The planners agree that you should not take money from your retirement account to pay off a mortgage. Dean notes that you have to pay taxes on money you take out of your retirement account to pay off your mortgage. “If you have taxable accounts and have these funds sitting here, and you don’t want to carry it, pay it off. But it’s a better decision to use a taxable account.”
What’s the best way to pay off a mortgage in retirement? Pre-retirees have two choices. The best way to have a mortgage at zero on day one of retirement is to prepay the mortgage, says Warnkin. “The second method would be to make one half of your monthly mortgage payment every two weeks. It not only reduces your interest, but over a 12-month period, you end up making 13 payments instead of 12.”
Emily Sanders, managing director at United Capital in Atlanta, looks at a mortgage in terms of how many years before it’s paid off, as well as the interest rate. “Many folks in America have refinanced mortgages when interest rates have been low. It’s the higher interest rate mortgage, higher than 5%, that would be more of an impetus to see about getting it paid off.”
“In general, if client has the liquidity to pay off the mortgage — a lump sum from their job, retirement funds that are available but not heavily taxed — we would encourage them that to pay off a mortgage to enter retirement as close to debt free as possible,” Sanders says.
Sanders says another wrinkle has to do with tax deductibility. Sometimes a client believes the mortgage interest is tax deductible, and when she drills down, she finds that it is not fully deductible for some high-earning clients. “They are not getting as much of a deduction on mortgage interest as they thought.”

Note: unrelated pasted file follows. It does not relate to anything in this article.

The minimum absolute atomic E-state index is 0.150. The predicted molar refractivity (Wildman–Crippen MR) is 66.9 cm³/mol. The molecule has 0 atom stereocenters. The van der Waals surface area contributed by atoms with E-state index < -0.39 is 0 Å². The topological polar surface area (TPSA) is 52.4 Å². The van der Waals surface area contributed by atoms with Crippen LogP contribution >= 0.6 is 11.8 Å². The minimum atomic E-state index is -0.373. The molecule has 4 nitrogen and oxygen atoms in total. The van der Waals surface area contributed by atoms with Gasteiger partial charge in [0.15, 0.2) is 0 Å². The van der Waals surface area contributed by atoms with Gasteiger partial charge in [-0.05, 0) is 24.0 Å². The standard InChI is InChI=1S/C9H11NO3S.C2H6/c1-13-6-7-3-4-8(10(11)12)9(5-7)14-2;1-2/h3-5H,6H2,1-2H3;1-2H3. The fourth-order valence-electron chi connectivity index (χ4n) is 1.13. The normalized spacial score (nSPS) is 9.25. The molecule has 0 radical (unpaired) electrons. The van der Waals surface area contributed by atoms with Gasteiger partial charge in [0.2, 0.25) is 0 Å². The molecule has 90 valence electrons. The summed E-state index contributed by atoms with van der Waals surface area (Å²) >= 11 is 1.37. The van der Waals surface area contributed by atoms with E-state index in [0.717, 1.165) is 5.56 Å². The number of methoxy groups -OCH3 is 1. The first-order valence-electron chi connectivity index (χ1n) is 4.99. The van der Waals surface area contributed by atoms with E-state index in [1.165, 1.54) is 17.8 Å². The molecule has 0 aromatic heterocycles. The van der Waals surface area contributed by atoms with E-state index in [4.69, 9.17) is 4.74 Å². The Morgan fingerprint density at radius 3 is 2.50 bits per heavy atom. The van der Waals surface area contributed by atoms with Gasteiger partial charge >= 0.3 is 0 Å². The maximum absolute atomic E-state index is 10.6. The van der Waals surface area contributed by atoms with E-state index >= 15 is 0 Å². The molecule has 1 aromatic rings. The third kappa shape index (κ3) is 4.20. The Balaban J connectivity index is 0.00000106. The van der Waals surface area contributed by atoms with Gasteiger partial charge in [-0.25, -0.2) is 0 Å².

“It’s a very complex question. It depends on the taxpayer’s circumstance — how large the mortgage is and how high the interest rate is,” Sanders says. “If there are only a few years left and a low interest rate, it might be fine to just let it mature. We typically advise clients that you don’t want to be paying a mortgage when you’re 90 years old. It might make sense to refinance from 30-year to 15-year if they can’t pay it off right now. In that case we advise clients to refinance before they retire. Some banks don’t look too favorably on retirees’ mortgage applications.”
John Gajkowski, co-founder of Money Managers Financial Group in Chicago, said when he sits down with clients to discuss the mortgage, there is a financial aspect and an emotional element. “If they can afford to continue to pay the mortgage financially, it makes sense because it gives them greater control of their money. The house keeps appreciating. And they still have control of their money. They have two assets working for them, as opposed to having all the money in the house.
“Some people, even though they can afford to pay a mortgage, emotionally they want to get out from underneath it,” Gajkowski says. “They want to be free and clear. We have to figure out what is more important, emotional or financial.”
“A lot of people had that in your head what, that’s what you do,” says Dean. “You pay off your mortgage when you retire. And they get uncomfortable if they don’t achieve that goal. If you can get past that, there are benefits from a tax perspective. It depends on the individual.”